MSUToday
Published: Jan. 25, 2011

Neglect a ‘very serious problem’ in Michigan nursing homes

Contact(s): Andy Henion Media Communications office: (517) 355-3294 cell: (517) 281-6949 Andy.Henion@cabs.msu.edu, Zhenmei Zhang Sociology office: (517) 355-7545 zhangz12@msu.edu

EAST LANSING, Mich. — More than one in five elderly nursing home residents in Michigan are neglected – a “very serious problem” that calls for changes in care and policy, according to a new study led by Michigan State University researchers.

The study, appearing in the January issue of the Journal of Elder Abuse and Neglect, also argues the most vulnerable residents are most likely to be neglected – including those with severe physical limitations and behavior problems that may stem from an illness such as dementia, said lead researcher Zhenmei Zhang, assistant professor of sociology.

“These nursing home residents are very dependent on their caregivers for food, water and personal hygiene needs,” Zhang said, “and if they are neglected it can lead to serious consequences such as malnutrition, dehydration, bed sores and even early death.”

The study is one of the first to examine risk factors for elder neglect in nursing homes based on a survey of residents’ family members. It found that about 21 percent of residents were neglected at least once in the past year – a number that very likely is an underestimate because family members aren’t aware of all incidents of neglect, Zhang said.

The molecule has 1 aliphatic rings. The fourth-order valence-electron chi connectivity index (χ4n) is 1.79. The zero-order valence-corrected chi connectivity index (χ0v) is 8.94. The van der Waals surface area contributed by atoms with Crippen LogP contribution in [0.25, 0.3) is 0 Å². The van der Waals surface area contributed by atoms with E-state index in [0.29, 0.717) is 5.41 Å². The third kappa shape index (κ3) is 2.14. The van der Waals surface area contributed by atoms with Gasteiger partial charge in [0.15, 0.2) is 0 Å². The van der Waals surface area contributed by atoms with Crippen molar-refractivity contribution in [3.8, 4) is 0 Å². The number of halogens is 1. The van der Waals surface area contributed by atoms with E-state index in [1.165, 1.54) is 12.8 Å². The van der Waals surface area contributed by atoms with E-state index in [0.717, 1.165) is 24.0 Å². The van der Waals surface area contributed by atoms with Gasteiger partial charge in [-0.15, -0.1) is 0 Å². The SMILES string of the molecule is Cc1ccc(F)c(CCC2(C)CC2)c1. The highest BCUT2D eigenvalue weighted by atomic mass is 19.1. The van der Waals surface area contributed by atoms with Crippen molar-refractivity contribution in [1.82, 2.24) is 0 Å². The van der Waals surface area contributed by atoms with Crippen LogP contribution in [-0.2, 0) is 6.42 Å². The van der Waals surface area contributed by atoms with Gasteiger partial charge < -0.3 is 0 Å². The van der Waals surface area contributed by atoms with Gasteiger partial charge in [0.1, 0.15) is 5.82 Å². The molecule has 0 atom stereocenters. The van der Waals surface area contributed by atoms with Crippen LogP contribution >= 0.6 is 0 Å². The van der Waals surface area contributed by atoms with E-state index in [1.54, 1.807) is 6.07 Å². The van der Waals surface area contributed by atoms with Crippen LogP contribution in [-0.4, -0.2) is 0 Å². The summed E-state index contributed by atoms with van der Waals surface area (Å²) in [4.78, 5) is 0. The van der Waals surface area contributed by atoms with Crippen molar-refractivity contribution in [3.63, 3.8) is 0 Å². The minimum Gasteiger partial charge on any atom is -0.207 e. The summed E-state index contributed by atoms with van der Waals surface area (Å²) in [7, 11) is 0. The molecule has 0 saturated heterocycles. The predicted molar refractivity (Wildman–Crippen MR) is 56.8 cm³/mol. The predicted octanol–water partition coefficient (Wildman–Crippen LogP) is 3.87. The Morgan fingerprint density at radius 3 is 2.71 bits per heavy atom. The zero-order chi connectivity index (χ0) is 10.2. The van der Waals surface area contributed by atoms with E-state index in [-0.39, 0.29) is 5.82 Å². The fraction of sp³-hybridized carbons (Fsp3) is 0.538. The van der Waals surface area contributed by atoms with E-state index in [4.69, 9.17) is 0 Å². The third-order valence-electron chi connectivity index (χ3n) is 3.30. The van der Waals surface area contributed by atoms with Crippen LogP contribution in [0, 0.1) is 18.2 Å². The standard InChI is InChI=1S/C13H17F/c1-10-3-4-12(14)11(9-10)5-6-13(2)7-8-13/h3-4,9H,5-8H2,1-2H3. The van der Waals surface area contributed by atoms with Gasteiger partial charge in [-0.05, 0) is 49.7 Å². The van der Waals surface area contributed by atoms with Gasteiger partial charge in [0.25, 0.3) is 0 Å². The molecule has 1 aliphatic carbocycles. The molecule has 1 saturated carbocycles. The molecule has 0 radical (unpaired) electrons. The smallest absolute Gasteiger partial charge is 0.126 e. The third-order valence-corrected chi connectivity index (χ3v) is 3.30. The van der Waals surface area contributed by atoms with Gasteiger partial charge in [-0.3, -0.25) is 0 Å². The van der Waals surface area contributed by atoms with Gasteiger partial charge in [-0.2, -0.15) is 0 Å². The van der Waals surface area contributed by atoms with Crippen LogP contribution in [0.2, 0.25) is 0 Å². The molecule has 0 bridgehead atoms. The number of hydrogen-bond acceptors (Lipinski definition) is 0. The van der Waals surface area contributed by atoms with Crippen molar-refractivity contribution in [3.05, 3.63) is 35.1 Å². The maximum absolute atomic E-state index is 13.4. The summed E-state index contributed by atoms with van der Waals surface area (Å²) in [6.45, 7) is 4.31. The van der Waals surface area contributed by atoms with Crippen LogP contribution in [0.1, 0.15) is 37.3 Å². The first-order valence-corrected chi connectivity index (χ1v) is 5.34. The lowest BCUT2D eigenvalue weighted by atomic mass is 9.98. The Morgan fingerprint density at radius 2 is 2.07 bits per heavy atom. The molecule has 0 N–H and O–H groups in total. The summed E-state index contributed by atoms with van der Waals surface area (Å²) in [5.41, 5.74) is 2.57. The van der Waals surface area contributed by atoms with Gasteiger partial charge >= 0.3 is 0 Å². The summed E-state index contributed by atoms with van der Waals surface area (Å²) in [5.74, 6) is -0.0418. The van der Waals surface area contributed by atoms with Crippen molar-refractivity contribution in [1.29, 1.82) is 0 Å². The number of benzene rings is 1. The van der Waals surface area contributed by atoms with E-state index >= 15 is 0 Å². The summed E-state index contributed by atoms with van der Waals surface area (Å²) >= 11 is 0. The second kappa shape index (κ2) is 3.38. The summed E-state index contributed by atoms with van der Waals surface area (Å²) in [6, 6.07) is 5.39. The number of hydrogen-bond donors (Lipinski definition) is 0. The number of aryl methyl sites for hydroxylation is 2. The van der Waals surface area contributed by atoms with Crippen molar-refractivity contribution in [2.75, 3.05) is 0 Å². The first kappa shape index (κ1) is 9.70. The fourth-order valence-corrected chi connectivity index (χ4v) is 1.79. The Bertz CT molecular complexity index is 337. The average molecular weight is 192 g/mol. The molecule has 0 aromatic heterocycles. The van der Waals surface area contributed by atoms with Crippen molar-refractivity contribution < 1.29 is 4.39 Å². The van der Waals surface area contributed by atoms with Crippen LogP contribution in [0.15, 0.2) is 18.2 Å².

“This is probably the tip of the iceberg,” she said.

The scientific survey was random and anonymous, Zhang said, so participants didn’t have to fear reprisal against their elderly family members.

The study examined cases of physical neglect, in which the caregiver fails or refuses to meet a resident’s needs of food, water, personal hygiene, clothing, medicine, shelter, personal safety and comfort.
 
Most previous research has lumped neglect with physical and sexual abuse, but Zhang said neglect is a serious enough problem to investigate on its own.

Zhang and her fellow researchers made several suggestions for improvement:

  • A training program should be implemented on the recognition and reporting of neglect in nursing homes. It should address the most common conditions in which neglect occurs and potential consequences such as bed sores, dehydration and death.
  • The needs and physical limitations of new residents should be assessed carefully, with the results and proper guidelines for care made available to staff.
  • Staffers should pay closer attention to victims of resident-to-resident abuse and try to prevent such abuse from occurring. These victims are more likely to be neglected, said Zhang, who is conducting further research into this area.
  • Family members should be educated about neglect so they can better monitor the well-being of their relatives.

The research was funded by the Centers for Medicare and Medicaid Services, an arm of the U.S. Department of Health and Human Services.

Zhang’s co-authors include MSU’s Lawrence Schiamberg and Robert Griffore; Lori Post, former MSU researcher now at Yale University; and scholars from The George Morris Centre in Canada, American University, VA Boston Healthcare System and DePaul University.

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